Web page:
Writing a book was never really a goal of mine. Vocationally, I have always self-identified as preacher first, content to read what other people have written.
But three years into pastoring my church in South Louisiana, I experienced a dynamic shift in my prayer life. I discovered an approach to prayer that was a bit foreign to me, but once I experienced it I couldn’t get enough. This shift in prayer set me on a course that began to slowly transform my marriage, my parenting, and my approach to life and ministry.
Not long after, I decided to begin teaching the people in my church what I was discovering about prayer. Every couple months or so, I began hosting “prayer workshops” in my living room. I would take 8-12 people at a time and teach about prayer for three hours on a Saturday morning.
As people have attended these prayer workshops, it has been so encouraging to hear stories from many who have experienced a similar transformation in their own prayer lives. As word began to spread, other pastors and leaders from around my region began inviting me to come share with their people what I’ve been learning about prayer. Teaching about prayer has become my favorite thing I do as a pastor.
One of my goals in writing Healthy Prayer is to inspire you to come to a place where you are more consistently and passionately coming to God in prayer. I really believe my most fundamental task as a pastor is to equip people to come to God on their own—to cultivate a first-hand spirituality.
One reason I am so passionate about this is because I believe that most Christians struggle with prayer. If we were to take a scientific poll of weekly church-attendees and find out what percentage of them spend at least ten minutes a day in focused prayer, I’m inclined to believe the number would be alarmingly low.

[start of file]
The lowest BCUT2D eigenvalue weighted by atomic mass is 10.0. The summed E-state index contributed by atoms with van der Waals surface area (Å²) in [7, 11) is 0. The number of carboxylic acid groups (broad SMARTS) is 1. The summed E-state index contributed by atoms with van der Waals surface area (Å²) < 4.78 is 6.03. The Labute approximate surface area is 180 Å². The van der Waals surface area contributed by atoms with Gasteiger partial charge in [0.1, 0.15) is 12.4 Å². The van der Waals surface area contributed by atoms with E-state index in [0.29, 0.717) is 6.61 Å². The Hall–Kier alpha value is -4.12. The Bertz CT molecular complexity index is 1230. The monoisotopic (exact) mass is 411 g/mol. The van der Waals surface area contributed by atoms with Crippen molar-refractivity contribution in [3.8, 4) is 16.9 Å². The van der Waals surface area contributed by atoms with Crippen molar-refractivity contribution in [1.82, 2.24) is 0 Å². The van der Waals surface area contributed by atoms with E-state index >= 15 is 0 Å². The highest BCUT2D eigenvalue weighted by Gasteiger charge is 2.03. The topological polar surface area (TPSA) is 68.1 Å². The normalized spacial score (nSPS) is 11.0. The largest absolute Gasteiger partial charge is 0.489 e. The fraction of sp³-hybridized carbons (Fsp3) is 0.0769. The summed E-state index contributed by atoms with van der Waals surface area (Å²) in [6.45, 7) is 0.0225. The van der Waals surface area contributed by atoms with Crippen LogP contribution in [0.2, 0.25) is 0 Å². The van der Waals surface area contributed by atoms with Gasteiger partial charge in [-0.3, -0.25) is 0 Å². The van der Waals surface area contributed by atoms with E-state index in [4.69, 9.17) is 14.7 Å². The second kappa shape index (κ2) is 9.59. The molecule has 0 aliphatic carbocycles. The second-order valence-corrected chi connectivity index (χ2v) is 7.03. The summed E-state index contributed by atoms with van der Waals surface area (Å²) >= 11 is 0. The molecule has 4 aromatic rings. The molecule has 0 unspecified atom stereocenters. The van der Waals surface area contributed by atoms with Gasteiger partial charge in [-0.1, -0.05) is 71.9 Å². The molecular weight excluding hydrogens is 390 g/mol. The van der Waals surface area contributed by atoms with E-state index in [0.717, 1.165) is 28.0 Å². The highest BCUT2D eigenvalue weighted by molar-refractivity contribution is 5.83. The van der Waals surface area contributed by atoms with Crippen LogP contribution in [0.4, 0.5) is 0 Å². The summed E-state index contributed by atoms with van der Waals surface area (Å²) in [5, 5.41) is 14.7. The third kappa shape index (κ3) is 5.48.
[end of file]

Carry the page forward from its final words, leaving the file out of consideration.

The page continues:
Obviously, this alone is an issue of concern. But let’s dig a little deeper. Why is it that people pray so little? There may be many reasons, of course. As one who has spent much time providing spiritual counsel to others, it is my observation that we frequently bring wrong expectations to prayer. Prayer is often seen as a way to get God to do what we think he ought to do. And when that doesn’t seem to happen as consistently as we’d like, we become frustrated and perhaps a bit disillusioned with prayer itself.
One of the most compelling requests made throughout the Biblical narrative comes from one of the twelve disciples. “Lord, teach us to pray.” These are men who had been around prayer their entire lives. Presumably, at least some of them had been attending synagogue weekly since childhood. Prayer was not an unfamiliar concept to them. But they knew on some intuitive level that something was missing. And they had enough courage and desire to lean forward and ask the question—“Will you teach us?”
I certainly don’t claim to be some sort of prayer guru. But by the grace of God and through the help of others, I’ve been able to tap into some truths about prayer that I cannot help but share with as many people as I can.
I know what it’s like to struggle with prayer. I know what it’s like to feel as if I’m praying in circles, never getting anywhere. But I have also learned what prayer is like when it is approached in a healthy way.
Throughout this book I will be sharing about the beauty of integrating the elements of structure, silence, and spontaneity into your prayer life. This approach is nothing new. It’s as old as prayer itself.
Perhaps one or more of these elements may be unfamiliar to your prayer life. But I have come to believe that all three of them are essential to healthy prayer.
So I invite you to join me on what I hope will be an amazing journey with God that will slowly and organically begin to transform every aspect of your life.
(This is the preface to Healthy Prayer adapted for this blog. For ordering information, click here.)